33. ^ a b "M4 Junction 19-20 and M5 Junction 15-17: Smart Motorway". www.highways.gov.uk. Highways Agency. Archived from the original on 11 January 2015. Retrieved 16 September 2018.
  34. ^ "M6 Birmingham Box Phase 3: Smart Motorway". www.highways.gov.uk. Highways England. Archived from the original on 9 February 2016. Retrieved 2 September 2018.
  35. ^ "M1 Junctions 19 to 16 All Lane Running". www.highwaysengland.co.uk. Highways England. Retrieved 21 September 2018.
  36. ^ "M1 Junctions 28-31: Smart Motorway". www.highways.gov.uk. Highways England. Archived from the original on 11 August 2016. Retrieved 21 September 2018.
  37. ^ "M1 J32 to J35a Managed Motorway". Highways Agency.
  38. ^ "M1 Junctions 39-42: Smart Motorway". Highways Agency. Retrieved 10 February 2015.
  39. ^ "M3 J2-4a Managed Motorway". Highways Agency.
  40. ^ "M5 Junctions 4a to 6 Smart Motorway". www.highways.gov.uk. Highways England. Retrieved 15 January 2016.
  41. ^ "M25 Junctions 23-27: Smart Motorway". www.highways.gov.uk. Highways England. Archived from the original on 2 June 2015.
  42. ^ "M1 junction 13 to junction 16: smart motorway". www.highwaysengland.co.uk. Highways England. Retrieved 30 August 2018.
  43. ^ a b c d e "Major roads investment in the Midlands". www.gov.uk. HM Government. 1 December 2014. Retrieved 12 February 2015.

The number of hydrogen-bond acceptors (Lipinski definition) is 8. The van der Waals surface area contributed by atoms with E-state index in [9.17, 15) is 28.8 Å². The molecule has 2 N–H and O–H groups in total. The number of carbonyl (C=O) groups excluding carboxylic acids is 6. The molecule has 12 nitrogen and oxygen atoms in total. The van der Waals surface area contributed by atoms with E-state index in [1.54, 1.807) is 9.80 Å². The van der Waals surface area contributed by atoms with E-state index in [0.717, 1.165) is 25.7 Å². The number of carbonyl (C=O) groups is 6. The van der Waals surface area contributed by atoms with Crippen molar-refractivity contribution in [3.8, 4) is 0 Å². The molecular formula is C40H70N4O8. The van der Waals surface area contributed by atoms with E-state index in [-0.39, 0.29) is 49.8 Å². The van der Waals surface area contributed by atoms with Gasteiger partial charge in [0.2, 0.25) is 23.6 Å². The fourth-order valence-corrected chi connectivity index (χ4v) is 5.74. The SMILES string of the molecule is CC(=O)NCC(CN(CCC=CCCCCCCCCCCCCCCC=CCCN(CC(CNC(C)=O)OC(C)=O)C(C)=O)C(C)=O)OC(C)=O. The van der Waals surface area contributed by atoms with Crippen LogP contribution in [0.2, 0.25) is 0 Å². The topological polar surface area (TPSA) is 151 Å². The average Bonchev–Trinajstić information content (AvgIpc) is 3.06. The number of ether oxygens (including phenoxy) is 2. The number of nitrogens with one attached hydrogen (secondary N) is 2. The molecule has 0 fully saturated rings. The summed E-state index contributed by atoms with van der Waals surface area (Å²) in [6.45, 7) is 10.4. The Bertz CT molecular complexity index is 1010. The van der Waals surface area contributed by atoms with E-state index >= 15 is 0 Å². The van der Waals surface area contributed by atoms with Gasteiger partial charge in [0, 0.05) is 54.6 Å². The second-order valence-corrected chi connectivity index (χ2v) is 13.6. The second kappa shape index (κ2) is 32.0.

44. ^ a b c d e f g h i j k "Road Investment Strategy: Investment Plan - commitments" (PDF). www.assets.publishing.service.gov.uk. Department for Transport. Retrieved 29 July 2018.
  45. ^ "M1 junctions 23a to 25: smart motorway". www.highwaysengland.co.uk. Highways England. Retrieved 30 August 2018.
  46. ^ "M4 junctions 3-12: smart motorway". www.highwaysengland.co.uk. Highways England. Retrieved 28 August 2018.
  47. ^ "M6 junction 2 to junction 4: smart motorway". www.highwaysengland.co.uk. Highways England. Retrieved 20 September 2018.
  48. ^ "M6 junction 13 to junction 15 smart motorway". www.highwaysengland.co.uk. Highways England. Retrieved 20 September 2018.
  49. ^ "M6 Junctions 16-19: Smart Motorway". www.highways.gov.uk. Highways England. Retrieved 29 February 2016.
  50. ^ "M23 junctions 8 to 10: smart motorway". www.highwaysengland.co.uk. Highways England. Retrieved 20 September 2018.
  51. ^ "Major roads investment in London and the south east". www.gov.uk. HM Government. 1 December 2014. Retrieved 3 April 2015.
  52. ^ a b "M40/M42 Interchange: smart motorway". www.highwaysengland.co.uk. Highways England. Retrieved 27 August 2018.
  53. ^ "M56 junctions 6 to 8 smart motorway". www.highwaysengland.co.uk. Highways England. Retrieved 27 August 2018.